hits on the ladder with his shoe.

2) If he is constantly hosing off his shoes, the plastic DRAFO design
will handle water much better.

3) Cut the heel in the plastic of the Arizona if you go that way. It
will allow the patient a normal 1st rocker in gait and make the rigid
ankle not such a big deal.

Both designs allow the patient to get his own work boots as needed and
he just has to make sure he gets one with a removable inner sole.

Kevin L Hines CPO

Hi Harry,

We had a similar problem a few years ago and tried the mild steel toe
plate, however we later discovered that we our material choice was too
rigid and instead opted to replace the mild steel toe plate with a
polyprop version. Even the mild steel fracture at the toe break.

With the polyprop version we had to reinforce the areas around the
attachment points for the chopart side steels by using ribs (electrical
flex cable nailed to cast and draped over). This increased the longevity
from a few months to 3 years.

Unfortunately I do not have a picture of the custom made polyprop
reinforcement, but have attached a picture of the previous version with
the mild steel toe plate. The chopart side bars are available from Otto
Bock. We made this in-house.

Best wishes

Peter

Peter McLachlan

Why not keep it simple & try an Allard Blue Rocker. It offeres great ML
control, its lightweight, dynamic. We’ve been having great success with
these, especially with previous custom AFO users. And at least then
you’re not making something custom that ends up not working.
~Subie Marvin, CP

It sounds like you could not do much more than you have!

Here is just a thought. I think the full length stirrup is part of the
issue. They are so rigid they do not flex at all. This means any
motion at even at the MTJ joint will apply stress to the caliper plate.
I would try a stirrup met length with a full length spring steel shank.
The spring steel shank can be contoured to the rocker shape of the sole.
This will function like the long tounge stirrup but have more give and
flex yet protect the met length stirrup from tearing through the shoes.
I would use a carbon insert in the shoe like you have previously done.
Before adding the steel shank I would add the firmest EFM rubber they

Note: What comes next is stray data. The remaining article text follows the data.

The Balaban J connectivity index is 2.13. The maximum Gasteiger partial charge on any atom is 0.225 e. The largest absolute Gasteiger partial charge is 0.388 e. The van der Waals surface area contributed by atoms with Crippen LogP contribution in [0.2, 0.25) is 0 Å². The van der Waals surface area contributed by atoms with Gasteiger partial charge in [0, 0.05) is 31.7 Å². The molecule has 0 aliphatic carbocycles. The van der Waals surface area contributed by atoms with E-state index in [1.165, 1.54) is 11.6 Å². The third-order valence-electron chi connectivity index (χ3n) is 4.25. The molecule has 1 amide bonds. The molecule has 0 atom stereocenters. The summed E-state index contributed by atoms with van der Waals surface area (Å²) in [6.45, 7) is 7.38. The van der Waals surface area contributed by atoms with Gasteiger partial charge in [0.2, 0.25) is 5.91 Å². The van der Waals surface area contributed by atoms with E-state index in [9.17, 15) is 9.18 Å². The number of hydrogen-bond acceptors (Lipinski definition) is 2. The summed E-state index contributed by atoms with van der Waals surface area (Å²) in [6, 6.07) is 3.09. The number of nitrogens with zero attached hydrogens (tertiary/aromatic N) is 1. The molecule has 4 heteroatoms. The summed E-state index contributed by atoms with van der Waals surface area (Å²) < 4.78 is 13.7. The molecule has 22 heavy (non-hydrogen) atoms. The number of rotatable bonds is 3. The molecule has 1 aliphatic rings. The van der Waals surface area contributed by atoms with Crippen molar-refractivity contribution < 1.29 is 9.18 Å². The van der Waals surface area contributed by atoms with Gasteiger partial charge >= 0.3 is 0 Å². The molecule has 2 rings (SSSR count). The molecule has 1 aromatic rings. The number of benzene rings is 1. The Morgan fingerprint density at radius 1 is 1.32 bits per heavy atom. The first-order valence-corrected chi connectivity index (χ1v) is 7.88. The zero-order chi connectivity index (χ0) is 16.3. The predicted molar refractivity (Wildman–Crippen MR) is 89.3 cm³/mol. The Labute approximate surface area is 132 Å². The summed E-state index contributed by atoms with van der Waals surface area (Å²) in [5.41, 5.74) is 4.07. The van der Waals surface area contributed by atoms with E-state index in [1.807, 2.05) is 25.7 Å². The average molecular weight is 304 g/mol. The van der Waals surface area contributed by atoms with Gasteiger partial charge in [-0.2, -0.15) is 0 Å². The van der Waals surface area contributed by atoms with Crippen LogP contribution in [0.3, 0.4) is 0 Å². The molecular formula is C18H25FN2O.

sell as the first layer. Then the spring steel and then the stirrup and
more EFM and then finish the sole. May need to add a little to the
contralateral side to make the height the same.

Also I would tell the patient to go to a snow ski store and buy some
shoe waterproof paste. It works incredible on leather. The water just
beads and falls of. He will need to make some adjustments to his life
as well. He may not be able to completely soak his shoes with a hose
like before. There has to be some give and take.

A lot or work! Especially for what you will get paid. It would seem a
happy patient counts for something though, they will think great of you
forever. Good luck.

Jim Del Bianco, CPO

Fillauer has done some good custom work for me. Communication and
adjustment of plan will be a requisite. Of course this costs time and
money.

My experience is that these cases resolve best with understanding and
input from the patient prior to and during fabrication and trial use.

If the patient is not concerned with cosmesis and can adapt for “Gadget
Tolerance” an externally buttressed custom stainless foot plate might
support his needs.

From the usage so well described, the boots will be the expendable part.
The metal orthotic structure will be transferred as the leather boots
wear out.

Jerry Stark CPO at Fillauer would be the first contact I would make. He
has good clinical/analytical credentials and may come up with other
resolutions for you.

W.Doyle C.P.O.